Your brain may be providing you with a clue whether you have finally met your true love, a new study conducted by researchers at Brown University reveals.
The researchers recruited 12 participants in their study, which involved scanning the brain of the participants as they were shown photographs of their partners and were asked to think about their memories with them.
The researchers found that even if the participants believed that they were passionately in love with their partners, only if there was an increased activity in the caudate tail area of the brain, responsible for the emotional reaction to visual beauty, and less activity in the medial orbitofrontal cortex region, linked with criticism and judgment, did the relationship last beyond three years. The researchers also found that the pleasure centers of the brain were also less active, signaling satisfaction.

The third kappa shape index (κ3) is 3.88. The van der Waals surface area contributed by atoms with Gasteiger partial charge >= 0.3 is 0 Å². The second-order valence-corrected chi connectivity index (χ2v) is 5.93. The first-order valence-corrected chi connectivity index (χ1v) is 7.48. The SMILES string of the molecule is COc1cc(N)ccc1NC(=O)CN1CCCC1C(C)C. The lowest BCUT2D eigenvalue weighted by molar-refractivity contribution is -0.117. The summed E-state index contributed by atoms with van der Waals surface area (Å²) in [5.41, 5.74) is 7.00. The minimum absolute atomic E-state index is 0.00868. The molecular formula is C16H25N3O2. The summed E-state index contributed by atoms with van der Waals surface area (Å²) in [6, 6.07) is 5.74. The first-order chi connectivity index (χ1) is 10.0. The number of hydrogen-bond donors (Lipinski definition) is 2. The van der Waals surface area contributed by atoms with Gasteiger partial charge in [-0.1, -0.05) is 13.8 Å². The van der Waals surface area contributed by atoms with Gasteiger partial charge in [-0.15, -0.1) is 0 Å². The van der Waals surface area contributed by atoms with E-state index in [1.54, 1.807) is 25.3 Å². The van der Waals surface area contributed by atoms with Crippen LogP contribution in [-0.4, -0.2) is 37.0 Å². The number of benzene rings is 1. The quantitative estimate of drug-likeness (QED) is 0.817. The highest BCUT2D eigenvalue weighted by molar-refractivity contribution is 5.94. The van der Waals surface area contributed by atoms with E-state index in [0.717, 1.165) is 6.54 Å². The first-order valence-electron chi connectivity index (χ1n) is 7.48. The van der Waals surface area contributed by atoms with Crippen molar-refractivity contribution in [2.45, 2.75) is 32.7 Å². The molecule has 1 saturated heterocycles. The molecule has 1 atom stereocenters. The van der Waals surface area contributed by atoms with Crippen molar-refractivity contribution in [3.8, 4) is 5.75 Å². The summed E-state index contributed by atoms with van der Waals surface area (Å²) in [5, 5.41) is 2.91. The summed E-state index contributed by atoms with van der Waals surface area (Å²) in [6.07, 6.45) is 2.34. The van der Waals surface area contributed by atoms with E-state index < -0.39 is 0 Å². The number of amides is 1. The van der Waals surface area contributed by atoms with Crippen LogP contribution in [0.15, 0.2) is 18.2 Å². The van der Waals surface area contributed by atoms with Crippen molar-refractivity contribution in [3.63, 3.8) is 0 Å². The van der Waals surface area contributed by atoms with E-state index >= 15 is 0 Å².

"Factors present early in the early stages of romantic love seem to play a major role in the development and longevity of the relationship. Our data provides preliminary evidence that neural responses in the early stages of romantic love can predict relationship stability and quality up to 40 months later. The brain regions involved suggest that reward functions may be predictive for relationship stability", lead researcher Xiaomeng Xu said.